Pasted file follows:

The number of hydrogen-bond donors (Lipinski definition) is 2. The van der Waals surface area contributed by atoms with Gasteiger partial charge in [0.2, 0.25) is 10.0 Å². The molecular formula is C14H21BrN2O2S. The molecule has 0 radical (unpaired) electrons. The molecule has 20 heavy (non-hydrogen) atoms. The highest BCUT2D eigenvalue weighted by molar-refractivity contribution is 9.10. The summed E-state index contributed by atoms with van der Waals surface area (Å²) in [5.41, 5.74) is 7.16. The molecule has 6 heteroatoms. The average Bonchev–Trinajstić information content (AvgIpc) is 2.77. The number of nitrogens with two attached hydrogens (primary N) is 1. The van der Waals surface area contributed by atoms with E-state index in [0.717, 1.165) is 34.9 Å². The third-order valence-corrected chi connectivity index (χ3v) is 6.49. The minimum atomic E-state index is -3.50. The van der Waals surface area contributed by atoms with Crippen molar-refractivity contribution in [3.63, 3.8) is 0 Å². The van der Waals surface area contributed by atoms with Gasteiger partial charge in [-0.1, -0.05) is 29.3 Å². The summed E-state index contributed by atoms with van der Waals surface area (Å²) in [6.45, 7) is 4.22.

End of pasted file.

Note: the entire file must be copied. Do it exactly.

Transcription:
The number of hydrogen-bond donors (Lipinski definition) is 2. The van der Waals surface area contributed by atoms with Gasteiger partial charge in [0.2, 0.25) is 10.0 Å². The molecular formula is C14H21BrN2O2S. The molecule has 0 radical (unpaired) electrons. The molecule has 20 heavy (non-hydrogen) atoms. The highest BCUT2D eigenvalue weighted by molar-refractivity contribution is 9.10. The summed E-state index contributed by atoms with van der Waals surface area (Å²) in [5.41, 5.74) is 7.16. The molecule has 6 heteroatoms. The average Bonchev–Trinajstić information content (AvgIpc) is 2.77. The number of nitrogens with two attached hydrogens (primary N) is 1. The van der Waals surface area contributed by atoms with E-state index in [0.717, 1.165) is 34.9 Å². The third-order valence-corrected chi connectivity index (χ3v) is 6.49. The minimum atomic E-state index is -3.50. The van der Waals surface area contributed by atoms with Crippen molar-refractivity contribution in [3.63, 3.8) is 0 Å². The van der Waals surface area contributed by atoms with Gasteiger partial charge in [-0.1, -0.05) is 29.3 Å². The summed E-state index contributed by atoms with van der Waals surface area (Å²) in [6.45, 7) is 4.22.